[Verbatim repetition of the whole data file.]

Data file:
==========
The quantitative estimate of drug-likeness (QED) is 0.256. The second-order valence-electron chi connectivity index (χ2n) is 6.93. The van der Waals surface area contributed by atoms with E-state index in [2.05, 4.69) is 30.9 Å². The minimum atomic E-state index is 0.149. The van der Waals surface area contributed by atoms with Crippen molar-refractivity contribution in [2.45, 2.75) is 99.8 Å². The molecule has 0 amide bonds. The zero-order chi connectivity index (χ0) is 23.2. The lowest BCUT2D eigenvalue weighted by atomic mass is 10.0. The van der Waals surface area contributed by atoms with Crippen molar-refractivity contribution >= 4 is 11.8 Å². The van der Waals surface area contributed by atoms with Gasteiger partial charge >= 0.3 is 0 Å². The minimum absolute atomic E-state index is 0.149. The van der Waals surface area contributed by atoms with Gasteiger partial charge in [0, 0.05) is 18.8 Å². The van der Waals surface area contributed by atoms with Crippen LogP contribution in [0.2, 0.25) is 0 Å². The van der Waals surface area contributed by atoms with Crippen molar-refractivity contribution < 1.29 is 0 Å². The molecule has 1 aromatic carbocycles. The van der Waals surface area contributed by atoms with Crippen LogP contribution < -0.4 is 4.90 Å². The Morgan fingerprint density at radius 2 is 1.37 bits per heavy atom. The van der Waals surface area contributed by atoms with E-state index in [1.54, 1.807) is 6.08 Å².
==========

The quantitative estimate of drug-likeness (QED) is 0.256. The second-order valence-electron chi connectivity index (χ2n) is 6.93. The van der Waals surface area contributed by atoms with E-state index in [2.05, 4.69) is 30.9 Å². The minimum atomic E-state index is 0.149. The van der Waals surface area contributed by atoms with Crippen molar-refractivity contribution in [2.45, 2.75) is 99.8 Å². The molecule has 0 amide bonds. The zero-order chi connectivity index (χ0) is 23.2. The lowest BCUT2D eigenvalue weighted by atomic mass is 10.0. The van der Waals surface area contributed by atoms with Crippen molar-refractivity contribution >= 4 is 11.8 Å². The van der Waals surface area contributed by atoms with Gasteiger partial charge >= 0.3 is 0 Å². The minimum absolute atomic E-state index is 0.149. The van der Waals surface area contributed by atoms with Gasteiger partial charge in [0, 0.05) is 18.8 Å². The van der Waals surface area contributed by atoms with Crippen LogP contribution in [0.2, 0.25) is 0 Å². The van der Waals surface area contributed by atoms with Crippen molar-refractivity contribution < 1.29 is 0 Å². The molecule has 1 aromatic carbocycles. The van der Waals surface area contributed by atoms with Crippen LogP contribution < -0.4 is 4.90 Å². The Morgan fingerprint density at radius 2 is 1.37 bits per heavy atom. The van der Waals surface area contributed by atoms with E-state index in [1.54, 1.807) is 6.08 Å².